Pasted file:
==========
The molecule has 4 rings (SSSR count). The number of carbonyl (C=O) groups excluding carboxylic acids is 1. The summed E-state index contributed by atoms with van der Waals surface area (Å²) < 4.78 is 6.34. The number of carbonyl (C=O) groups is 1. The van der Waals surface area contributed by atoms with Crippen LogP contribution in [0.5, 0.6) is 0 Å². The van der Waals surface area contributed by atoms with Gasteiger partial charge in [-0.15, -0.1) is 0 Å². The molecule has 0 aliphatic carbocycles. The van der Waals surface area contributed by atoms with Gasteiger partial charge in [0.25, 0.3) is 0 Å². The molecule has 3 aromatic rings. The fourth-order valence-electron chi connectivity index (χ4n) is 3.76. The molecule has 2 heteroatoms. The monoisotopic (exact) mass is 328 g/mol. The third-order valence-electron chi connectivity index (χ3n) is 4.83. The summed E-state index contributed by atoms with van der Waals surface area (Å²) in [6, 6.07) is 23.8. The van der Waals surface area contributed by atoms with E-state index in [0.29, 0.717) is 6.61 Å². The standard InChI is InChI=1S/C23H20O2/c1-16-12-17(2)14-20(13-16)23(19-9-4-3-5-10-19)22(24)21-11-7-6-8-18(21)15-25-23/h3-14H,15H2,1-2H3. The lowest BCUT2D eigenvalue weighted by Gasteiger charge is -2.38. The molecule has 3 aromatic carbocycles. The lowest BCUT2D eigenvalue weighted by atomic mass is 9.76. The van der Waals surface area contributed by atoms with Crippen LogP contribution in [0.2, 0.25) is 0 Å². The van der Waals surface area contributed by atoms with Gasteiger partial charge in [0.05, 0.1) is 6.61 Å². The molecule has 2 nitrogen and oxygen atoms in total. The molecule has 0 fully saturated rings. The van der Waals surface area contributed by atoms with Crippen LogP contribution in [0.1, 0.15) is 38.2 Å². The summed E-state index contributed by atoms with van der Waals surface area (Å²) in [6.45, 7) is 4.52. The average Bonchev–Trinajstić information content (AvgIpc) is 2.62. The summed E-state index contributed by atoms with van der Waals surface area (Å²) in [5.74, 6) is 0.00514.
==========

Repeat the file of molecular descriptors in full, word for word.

The molecule has 4 rings (SSSR count). The number of carbonyl (C=O) groups excluding carboxylic acids is 1. The summed E-state index contributed by atoms with van der Waals surface area (Å²) < 4.78 is 6.34. The number of carbonyl (C=O) groups is 1. The van der Waals surface area contributed by atoms with Crippen LogP contribution in [0.5, 0.6) is 0 Å². The van der Waals surface area contributed by atoms with Gasteiger partial charge in [-0.15, -0.1) is 0 Å². The molecule has 0 aliphatic carbocycles. The van der Waals surface area contributed by atoms with Gasteiger partial charge in [0.25, 0.3) is 0 Å². The molecule has 3 aromatic rings. The fourth-order valence-electron chi connectivity index (χ4n) is 3.76. The molecule has 2 heteroatoms. The monoisotopic (exact) mass is 328 g/mol. The third-order valence-electron chi connectivity index (χ3n) is 4.83. The summed E-state index contributed by atoms with van der Waals surface area (Å²) in [6, 6.07) is 23.8. The van der Waals surface area contributed by atoms with E-state index in [0.29, 0.717) is 6.61 Å². The standard InChI is InChI=1S/C23H20O2/c1-16-12-17(2)14-20(13-16)23(19-9-4-3-5-10-19)22(24)21-11-7-6-8-18(21)15-25-23/h3-14H,15H2,1-2H3. The lowest BCUT2D eigenvalue weighted by Gasteiger charge is -2.38. The molecule has 3 aromatic carbocycles. The lowest BCUT2D eigenvalue weighted by atomic mass is 9.76. The van der Waals surface area contributed by atoms with Crippen LogP contribution in [0.2, 0.25) is 0 Å². The van der Waals surface area contributed by atoms with Gasteiger partial charge in [0.05, 0.1) is 6.61 Å². The molecule has 2 nitrogen and oxygen atoms in total. The molecule has 0 fully saturated rings. The van der Waals surface area contributed by atoms with Crippen LogP contribution in [0.1, 0.15) is 38.2 Å². The summed E-state index contributed by atoms with van der Waals surface area (Å²) in [6.45, 7) is 4.52. The average Bonchev–Trinajstić information content (AvgIpc) is 2.62. The summed E-state index contributed by atoms with van der Waals surface area (Å²) in [5.74, 6) is 0.00514.